We don't hold it against Creative that it can't spell "extreme" because it has traditionally made great sound cards for gamers, no matter how much some would like some more competition. Since A3D died (boohoo!) the sound card market has been a little stagnant and was dominated by Creative's Audigy and X-Fi ranges. During that time the company has evolved its EAX technology and it is now up to version 5.0, for the latest games that support it.
Not only that, but Creative has the distribution that no other discrete sound card manufacturer seems able to mirror, you can buy its products everywhere. Until recently Creative was the sole manufacturer of its own sound cards, however it has now licensed the X-Fi technology to a few partners like MSI and Auzentech.
In the box you don't get much, just the sound card, quick start leaflet and an driver and application CD.
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The Creative X-Fi XtremeGamer is the new addition to a refreshed X-Fi range and is equivalent to your stripped down, super lean, bare basics X-Fi that still features all the necessary gaming additives. It still has the same X-Fi processor and 2MB of on-board memory cache necessary for processor operations, although it's missing the full 64MB X-RAM that's featured on the Fatal1ty and Elite Pro models.
Still sporting a black PCB we now find the card is only half height, making low profile gaming machines a much closer reality without having to resort to on-board sound or fishing around the net for a PCI riser. There's no half height bracket in the box though, meaning you'll have to mod your own or buy one from the Creative online store.
The revised PCB means that it no longer has the 26-pin AD_Link connector allowing the upgrade for the X-Fi I/O console, although given the very mainstream price we can't imagine too many people thinking about that particular upgrade. In addition there's still a 2x5-pin front panel HD audio connector and even an AUX input for an optical drive if you need it.
The board still sports the same four 3.5mm jacks, although this time they're plastic now rather than metal, albeit coloured to allow ease of identification. It may not have the connectors of the previously reviewed HT Omega Claro or the Sodingo Inferno 7.1 but the XtremeGamer is only a fraction of the price and actually available to buy.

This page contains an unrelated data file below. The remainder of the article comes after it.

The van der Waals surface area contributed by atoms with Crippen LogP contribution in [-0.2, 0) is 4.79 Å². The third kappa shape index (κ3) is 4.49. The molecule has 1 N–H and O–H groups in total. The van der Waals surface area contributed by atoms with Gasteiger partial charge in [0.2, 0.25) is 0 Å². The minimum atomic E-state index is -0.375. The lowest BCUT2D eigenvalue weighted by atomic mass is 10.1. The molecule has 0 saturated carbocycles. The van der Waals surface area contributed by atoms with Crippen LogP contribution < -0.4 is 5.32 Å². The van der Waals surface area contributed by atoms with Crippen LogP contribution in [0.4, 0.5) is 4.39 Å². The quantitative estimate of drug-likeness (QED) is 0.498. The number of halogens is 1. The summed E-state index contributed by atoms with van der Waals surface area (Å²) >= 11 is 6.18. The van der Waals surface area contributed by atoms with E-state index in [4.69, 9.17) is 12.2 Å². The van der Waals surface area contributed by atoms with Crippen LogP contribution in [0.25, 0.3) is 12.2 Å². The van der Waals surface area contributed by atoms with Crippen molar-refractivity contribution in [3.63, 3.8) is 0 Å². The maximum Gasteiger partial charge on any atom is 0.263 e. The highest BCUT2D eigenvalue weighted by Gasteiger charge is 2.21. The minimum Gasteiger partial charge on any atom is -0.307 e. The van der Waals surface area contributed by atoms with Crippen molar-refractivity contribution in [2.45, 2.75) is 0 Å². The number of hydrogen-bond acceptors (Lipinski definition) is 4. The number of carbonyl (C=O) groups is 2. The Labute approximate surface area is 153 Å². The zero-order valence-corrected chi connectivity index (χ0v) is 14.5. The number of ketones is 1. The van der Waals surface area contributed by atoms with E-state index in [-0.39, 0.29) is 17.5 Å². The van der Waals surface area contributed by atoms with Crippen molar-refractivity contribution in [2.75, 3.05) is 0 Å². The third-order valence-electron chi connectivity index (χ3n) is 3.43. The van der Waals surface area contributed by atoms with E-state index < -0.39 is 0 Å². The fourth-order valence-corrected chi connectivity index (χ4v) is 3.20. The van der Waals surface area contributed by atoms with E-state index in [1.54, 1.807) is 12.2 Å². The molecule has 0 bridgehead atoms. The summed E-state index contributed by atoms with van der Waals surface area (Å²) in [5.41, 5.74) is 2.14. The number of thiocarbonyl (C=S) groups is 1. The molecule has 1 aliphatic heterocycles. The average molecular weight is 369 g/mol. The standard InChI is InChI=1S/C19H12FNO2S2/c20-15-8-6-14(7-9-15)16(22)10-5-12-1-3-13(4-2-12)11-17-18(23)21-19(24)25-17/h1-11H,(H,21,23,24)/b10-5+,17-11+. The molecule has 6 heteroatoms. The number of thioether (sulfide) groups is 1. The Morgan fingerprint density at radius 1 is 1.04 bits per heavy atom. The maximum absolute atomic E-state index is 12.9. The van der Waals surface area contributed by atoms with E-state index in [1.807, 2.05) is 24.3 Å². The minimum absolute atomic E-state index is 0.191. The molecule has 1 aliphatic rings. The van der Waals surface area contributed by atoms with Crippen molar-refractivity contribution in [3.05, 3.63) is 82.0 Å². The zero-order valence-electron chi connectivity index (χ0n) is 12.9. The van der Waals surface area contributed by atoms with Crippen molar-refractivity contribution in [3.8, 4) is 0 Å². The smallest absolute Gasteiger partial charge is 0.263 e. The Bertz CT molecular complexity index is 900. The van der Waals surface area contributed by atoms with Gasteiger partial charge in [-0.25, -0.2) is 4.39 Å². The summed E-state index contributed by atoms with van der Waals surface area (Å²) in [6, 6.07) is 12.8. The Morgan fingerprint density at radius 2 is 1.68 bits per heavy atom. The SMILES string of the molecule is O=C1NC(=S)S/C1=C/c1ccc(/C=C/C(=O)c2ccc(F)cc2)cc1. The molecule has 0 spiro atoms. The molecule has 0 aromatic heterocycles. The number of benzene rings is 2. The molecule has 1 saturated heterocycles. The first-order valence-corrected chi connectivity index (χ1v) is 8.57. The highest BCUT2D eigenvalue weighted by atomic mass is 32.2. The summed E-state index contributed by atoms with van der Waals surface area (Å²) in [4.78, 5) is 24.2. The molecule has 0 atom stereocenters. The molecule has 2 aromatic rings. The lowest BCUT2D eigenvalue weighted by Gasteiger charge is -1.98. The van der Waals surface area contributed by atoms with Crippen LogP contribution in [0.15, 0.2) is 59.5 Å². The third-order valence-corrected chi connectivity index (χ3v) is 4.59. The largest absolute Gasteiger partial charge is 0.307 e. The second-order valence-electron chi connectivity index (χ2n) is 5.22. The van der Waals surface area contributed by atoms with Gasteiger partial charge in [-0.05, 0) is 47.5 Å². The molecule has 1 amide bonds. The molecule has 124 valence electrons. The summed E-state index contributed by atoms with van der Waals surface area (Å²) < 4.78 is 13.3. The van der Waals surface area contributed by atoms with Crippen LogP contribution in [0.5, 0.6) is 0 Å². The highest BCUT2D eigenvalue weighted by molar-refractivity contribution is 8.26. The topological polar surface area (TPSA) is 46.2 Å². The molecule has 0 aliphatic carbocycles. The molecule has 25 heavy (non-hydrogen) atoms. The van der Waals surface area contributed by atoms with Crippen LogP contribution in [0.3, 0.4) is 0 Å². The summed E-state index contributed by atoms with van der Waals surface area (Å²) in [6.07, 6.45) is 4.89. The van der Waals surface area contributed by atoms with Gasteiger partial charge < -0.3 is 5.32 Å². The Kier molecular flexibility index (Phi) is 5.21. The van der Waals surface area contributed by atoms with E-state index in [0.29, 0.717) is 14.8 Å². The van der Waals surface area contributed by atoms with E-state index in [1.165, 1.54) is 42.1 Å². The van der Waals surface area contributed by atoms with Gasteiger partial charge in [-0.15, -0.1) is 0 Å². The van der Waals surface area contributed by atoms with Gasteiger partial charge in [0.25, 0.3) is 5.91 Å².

There are just three jacks for 7.1 surround sound output, meaning the black and orange are now four pole instead of the standard three pole. They represent the rear left/right and side left then centre/sub and side right respectively. This means you have to have a compatible speaker set in order to take advantage of the full 7.1 setup. If you want just a 5.1 setup then you can use any standard 5.1 speakers using three, three pole 3.5mm jacks. The last (white) one is a dual Flexijack which features line in, microphone in and optical out. The optical out requires a toslink adapter which is again not supplied, but also available from the online shop.
The board uses standard electrolytic capacitors from Luxon Technologies, a Taiwanese manufacturer with a sub-division dedicated to capacitor manufacturing so, despite these not offering the life of solid capped aluminium capacitors, they should last the distance. A capacitor's life is partially dominated by its operating temperature and sound cards really don't get that hot, unlike a motherboard or graphics card.
That doesn't mean Creative didn't feel the need to heatsink its 51m transistor X-Fi processor though, obviously it still kicks out more than a couple of watts and we recorded a toasty 51°C during testing. The heatsink seems almost welded on because it's completely unmovable, even after applying some considerable effort. Initially Creative designed the card without a heatsink in mind, but due to certain manufacturing variances it felt it was best include one to make absolutely sure the card runs stable.
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